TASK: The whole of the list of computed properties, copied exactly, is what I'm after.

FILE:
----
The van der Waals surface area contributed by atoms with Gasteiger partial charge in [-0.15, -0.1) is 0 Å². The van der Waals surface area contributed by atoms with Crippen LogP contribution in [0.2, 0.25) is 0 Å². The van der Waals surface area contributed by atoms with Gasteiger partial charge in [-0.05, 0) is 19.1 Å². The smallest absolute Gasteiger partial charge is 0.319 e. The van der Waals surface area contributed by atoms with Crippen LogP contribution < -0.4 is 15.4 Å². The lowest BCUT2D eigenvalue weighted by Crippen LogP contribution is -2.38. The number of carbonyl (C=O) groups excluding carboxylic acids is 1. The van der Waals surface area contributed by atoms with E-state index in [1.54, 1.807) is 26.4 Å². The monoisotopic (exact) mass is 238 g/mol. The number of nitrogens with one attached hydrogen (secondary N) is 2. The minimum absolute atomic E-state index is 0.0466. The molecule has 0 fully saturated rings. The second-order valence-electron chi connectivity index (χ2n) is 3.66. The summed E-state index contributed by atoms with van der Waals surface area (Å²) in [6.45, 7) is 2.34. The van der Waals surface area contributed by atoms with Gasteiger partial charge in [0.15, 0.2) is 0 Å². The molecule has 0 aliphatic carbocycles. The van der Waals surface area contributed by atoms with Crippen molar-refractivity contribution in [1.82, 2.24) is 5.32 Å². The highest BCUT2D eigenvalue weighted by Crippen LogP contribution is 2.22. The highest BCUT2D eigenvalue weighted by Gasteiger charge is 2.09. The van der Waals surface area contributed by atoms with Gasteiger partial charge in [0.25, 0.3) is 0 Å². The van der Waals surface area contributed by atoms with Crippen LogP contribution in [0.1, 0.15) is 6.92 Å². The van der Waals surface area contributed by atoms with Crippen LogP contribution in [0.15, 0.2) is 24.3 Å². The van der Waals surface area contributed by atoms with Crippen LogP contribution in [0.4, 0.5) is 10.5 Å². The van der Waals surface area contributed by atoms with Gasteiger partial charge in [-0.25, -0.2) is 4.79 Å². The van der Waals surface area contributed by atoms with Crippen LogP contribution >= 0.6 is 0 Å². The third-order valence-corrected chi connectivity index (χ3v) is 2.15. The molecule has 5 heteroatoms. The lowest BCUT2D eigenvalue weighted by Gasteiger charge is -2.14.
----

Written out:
The van der Waals surface area contributed by atoms with Gasteiger partial charge in [-0.15, -0.1) is 0 Å². The van der Waals surface area contributed by atoms with Crippen LogP contribution in [0.2, 0.25) is 0 Å². The van der Waals surface area contributed by atoms with Gasteiger partial charge in [-0.05, 0) is 19.1 Å². The smallest absolute Gasteiger partial charge is 0.319 e. The van der Waals surface area contributed by atoms with Crippen LogP contribution < -0.4 is 15.4 Å². The lowest BCUT2D eigenvalue weighted by Crippen LogP contribution is -2.38. The number of carbonyl (C=O) groups excluding carboxylic acids is 1. The van der Waals surface area contributed by atoms with E-state index in [1.54, 1.807) is 26.4 Å². The monoisotopic (exact) mass is 238 g/mol. The number of nitrogens with one attached hydrogen (secondary N) is 2. The minimum absolute atomic E-state index is 0.0466. The molecule has 0 fully saturated rings. The second-order valence-electron chi connectivity index (χ2n) is 3.66. The summed E-state index contributed by atoms with van der Waals surface area (Å²) in [6.45, 7) is 2.34. The van der Waals surface area contributed by atoms with Gasteiger partial charge in [0.15, 0.2) is 0 Å². The molecule has 0 aliphatic carbocycles. The van der Waals surface area contributed by atoms with Crippen molar-refractivity contribution in [1.82, 2.24) is 5.32 Å². The highest BCUT2D eigenvalue weighted by Crippen LogP contribution is 2.22. The highest BCUT2D eigenvalue weighted by Gasteiger charge is 2.09. The van der Waals surface area contributed by atoms with Gasteiger partial charge in [0.25, 0.3) is 0 Å². The van der Waals surface area contributed by atoms with Crippen LogP contribution in [0.1, 0.15) is 6.92 Å². The van der Waals surface area contributed by atoms with Crippen LogP contribution in [0.15, 0.2) is 24.3 Å². The van der Waals surface area contributed by atoms with Crippen LogP contribution in [0.4, 0.5) is 10.5 Å². The van der Waals surface area contributed by atoms with Gasteiger partial charge in [-0.25, -0.2) is 4.79 Å². The van der Waals surface area contributed by atoms with Crippen LogP contribution >= 0.6 is 0 Å². The third-order valence-corrected chi connectivity index (χ3v) is 2.15. The molecule has 5 heteroatoms. The lowest BCUT2D eigenvalue weighted by Gasteiger charge is -2.14.